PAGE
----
The preface to
The new quantum universe
Tony Hey and Patrick Walters
Cambridge: CUP 2003 | Pp 357 | ?20.00 (SB) | ISBN 0521564573
Reviewed by Peter Karadakov
The preface to The New Quantum Universe quotes a prediction made by Paul Davis: ’The nineteenth century was known as the machine age, the twentieth century will go down in history as the information age. I believe the twenty-first century will be the quantum age.’ If one is after a very readable, insightful and inspiring guide to the theory underpinning the ’quantum age’, there is no need to look any further.
It is sufficient to leaf through the first several pages of the book in order to notice one of its most attractive features: The abundance of well-made and informative illustrations, including a number of cartoons drawn by George Gamow, and side-notes with pictures and biographies of great scientists. The experience quickly turns addictive, and many ’educated readers’ are likely to hunt down all illustrations and biographies before passing on to the main text.
In fact, The New Quantum Universe targets a much wider audience and offers an accessible introduction to quantum mechanics for people with little or even no previous knowledge of the subject area.
The authors suggest three possible routes through the book: After three introductory chapters on the wave-particle duality, the uncertainty principle and the Schr?dinger equation the reader can continue along strands focusing on the quantum mechanics of the solid state, on the quantum mechanics of stars and elementary particles, or on quantum paradoxes and quantum engineering.
Even the initial chapters offer more than well presented traditional material: There is an interesting discussion of the relationship between uncertainty and photography, and a short introduction to fractals.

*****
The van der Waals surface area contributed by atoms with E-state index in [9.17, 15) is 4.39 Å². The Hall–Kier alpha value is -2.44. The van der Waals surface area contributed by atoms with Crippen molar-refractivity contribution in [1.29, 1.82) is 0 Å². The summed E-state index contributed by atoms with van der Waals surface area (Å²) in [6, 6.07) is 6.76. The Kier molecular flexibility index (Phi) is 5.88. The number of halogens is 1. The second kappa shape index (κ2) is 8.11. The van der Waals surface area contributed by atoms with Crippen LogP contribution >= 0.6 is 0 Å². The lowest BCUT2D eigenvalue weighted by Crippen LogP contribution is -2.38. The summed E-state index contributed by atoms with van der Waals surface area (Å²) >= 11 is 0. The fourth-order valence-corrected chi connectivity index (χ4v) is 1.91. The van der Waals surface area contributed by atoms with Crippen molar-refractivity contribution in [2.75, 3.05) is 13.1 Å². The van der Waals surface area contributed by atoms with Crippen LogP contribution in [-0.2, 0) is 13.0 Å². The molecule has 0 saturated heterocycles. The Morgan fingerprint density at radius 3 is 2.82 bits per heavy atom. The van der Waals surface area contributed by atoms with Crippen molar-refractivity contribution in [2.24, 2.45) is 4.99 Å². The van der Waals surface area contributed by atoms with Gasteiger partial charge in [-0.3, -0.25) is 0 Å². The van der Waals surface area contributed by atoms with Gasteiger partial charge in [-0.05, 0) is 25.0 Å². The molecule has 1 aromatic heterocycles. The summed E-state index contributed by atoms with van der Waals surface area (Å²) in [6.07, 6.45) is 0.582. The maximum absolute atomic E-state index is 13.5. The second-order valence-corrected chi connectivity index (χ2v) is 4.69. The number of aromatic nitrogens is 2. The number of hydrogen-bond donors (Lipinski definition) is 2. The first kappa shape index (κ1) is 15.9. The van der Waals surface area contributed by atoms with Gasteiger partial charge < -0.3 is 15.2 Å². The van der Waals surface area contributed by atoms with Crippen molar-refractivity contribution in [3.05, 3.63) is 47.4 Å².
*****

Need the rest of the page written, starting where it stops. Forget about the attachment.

This book contains equations. The most complicated of these is Dirac’s equation for the relativistic electron. However, as a rule, mathematical language is used only to express ideas which would either be too awkward, or inaccurate to formulate in words. No attempt has been made to avoid ’difficult’ topics-one example is the clear and easy-to-follow introduction to Feynman rules and diagrams.
There is an extensive discussion of the practical applications of quantum mechanics which covers a wide range of topics including nuclear energy, microelectronics, lasers, holography, scanning tunnelling and atomic force microscopy, superconductivity and nanotechnology.
Perhaps the best testimony to the quality of this book is condensed within Richard Feynman’s opinion of the first edition: ’The Quantum Universe has a quotation from me in every chapter-but it’s a damn good book anyway.’ The 15 years between the first and current editions are a long period of time in terms of the progress in modern science and technology, and the new edition does a very good job of covering not only the important new developments such as quantum cryptography, quantum computing and nanotechnology in general, but also the related evolution in our ideas of the future as depicted by the authors of science fiction books.